Use this URL to cite or link to this record in EThOS: https://ethos.bl.uk/OrderDetails.do?uin=uk.bl.ethos.791463
Title: Phylogeny and evolutionary biology of Platycheirus (Diptera: Syrphidae)
Author: Jaf, Aram
ISNI:       0000 0004 8502 3542
Awarding Body: University of Nottingham
Current Institution: University of Nottingham
Date of Award: 2019
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Abstract:
The goal of this project is to address the phylogeny and evolutionary biology for one of the most diverse and species-rich genera of flower flies (Diptera: Syrphidae), Platycheirus LePeletier & Serville. Although studied taxonomically for a long time, the phylogenetic relationships of its species groups, subgroups and species are not well understood; this is especially the case for large genera of hoverflies. The COI gene is widely used to clarify phylogenetic relationships among taxa. A fragment of 658 base pairs of COI was analysed for 74 species, 72 Platycheirus and two outgroups (both Melanostoma spp.). The monophyly of the genus Platycheirus was well supported. However, phylogenetic relationships of the Platycheirus species groups and subgroups was still not completely clarified. We used phylogenetic comparative methods to study the evolution of quantitative traits of Platycheirus. First, we estimate the level of phylogenetic signal in both reproductive and morphological traits using Pagel's λ and Blomberg's K. We found that male reproductive traits tend to evolve rapidly and divergently with low phylogenetic signal relative to morphological traits, while most female reproductive traits do not. Second, we quantify the rate of evolution of six morphological and seven internal reproductive traits of species within seven other genera of Syrphidae using their estimated phylogenetic trees. Using a likelihood-based approach, the evolutionary rate estimates show clearly that the reproductive traits evolve about 110 times more rapidly than all morphological traits except proboscis length; the latter exhibits a faster rate of evolution than other morphological traits, faster than some reproductive traits. These results provide quantitative evidence that male reproductive traits are less constrained phylogenetically, perhaps because they are under strong sexual selection. Third, the activity rhythms and foraging behaviours of Platycheirus species in relation to environmental conditions was studied in an evolutionary context. The foraging behaviour for some of the Platycheirus and Melanostoma species seen visiting flowers for nectar or pollen was recorded. Although tested with too few data, the results for both Pagel's and Blomberg's methods suggest that this behavioural trait is not constrained phylogenetically. Further, there was detectable phylogenetic signal in neither Pagel's λ nor Blomberg's K in indices of the responses of species to temperature. This indicates the greater lability of behavioural traits in contrast to morphological and reproductive characters. Finally, we used phylogenetic multivariate techniques to elucidate the main patterns of morphological evolution and their association with the evolution of reproductive traits among species of Platycheirus. Major evolved differences between species appear to lie primarily in relative proboscis length, and secondarily in relative wing size. The number of mature eggs stored in one ovary was positively correlated with relative proboscis length. There was a trade-off between ovariole number and egg size in females, but this was not associated with morphology except the width of the abdomen. Male traits showed a trade-off between testis length and the size of the accessory glands, but again this was not associated with morphology.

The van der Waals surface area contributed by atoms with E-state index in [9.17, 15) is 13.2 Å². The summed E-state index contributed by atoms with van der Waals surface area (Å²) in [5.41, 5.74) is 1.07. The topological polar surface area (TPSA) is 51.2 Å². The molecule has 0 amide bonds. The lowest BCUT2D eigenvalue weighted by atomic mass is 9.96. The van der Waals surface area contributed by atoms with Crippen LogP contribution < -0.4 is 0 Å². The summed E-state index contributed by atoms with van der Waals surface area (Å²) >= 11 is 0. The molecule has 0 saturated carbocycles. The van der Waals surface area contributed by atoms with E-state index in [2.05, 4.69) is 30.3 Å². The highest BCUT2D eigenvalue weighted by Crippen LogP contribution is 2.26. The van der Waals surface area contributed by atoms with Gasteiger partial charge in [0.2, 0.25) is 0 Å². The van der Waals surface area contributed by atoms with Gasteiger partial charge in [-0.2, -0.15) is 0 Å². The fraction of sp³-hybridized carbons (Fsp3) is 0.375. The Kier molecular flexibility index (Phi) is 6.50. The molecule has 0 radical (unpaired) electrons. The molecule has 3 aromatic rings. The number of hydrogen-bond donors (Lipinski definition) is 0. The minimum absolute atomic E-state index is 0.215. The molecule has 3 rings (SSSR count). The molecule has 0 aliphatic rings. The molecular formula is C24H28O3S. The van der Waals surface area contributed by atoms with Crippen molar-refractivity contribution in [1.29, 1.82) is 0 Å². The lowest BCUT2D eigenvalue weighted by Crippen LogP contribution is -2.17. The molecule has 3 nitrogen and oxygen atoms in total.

Supervisor: Not available Sponsor: Not available
Qualification Name: Thesis (Ph.D.) Qualification Level: Doctoral
EThOS ID: uk.bl.ethos.791463  DOI: Not available
Keywords: QL Zoology
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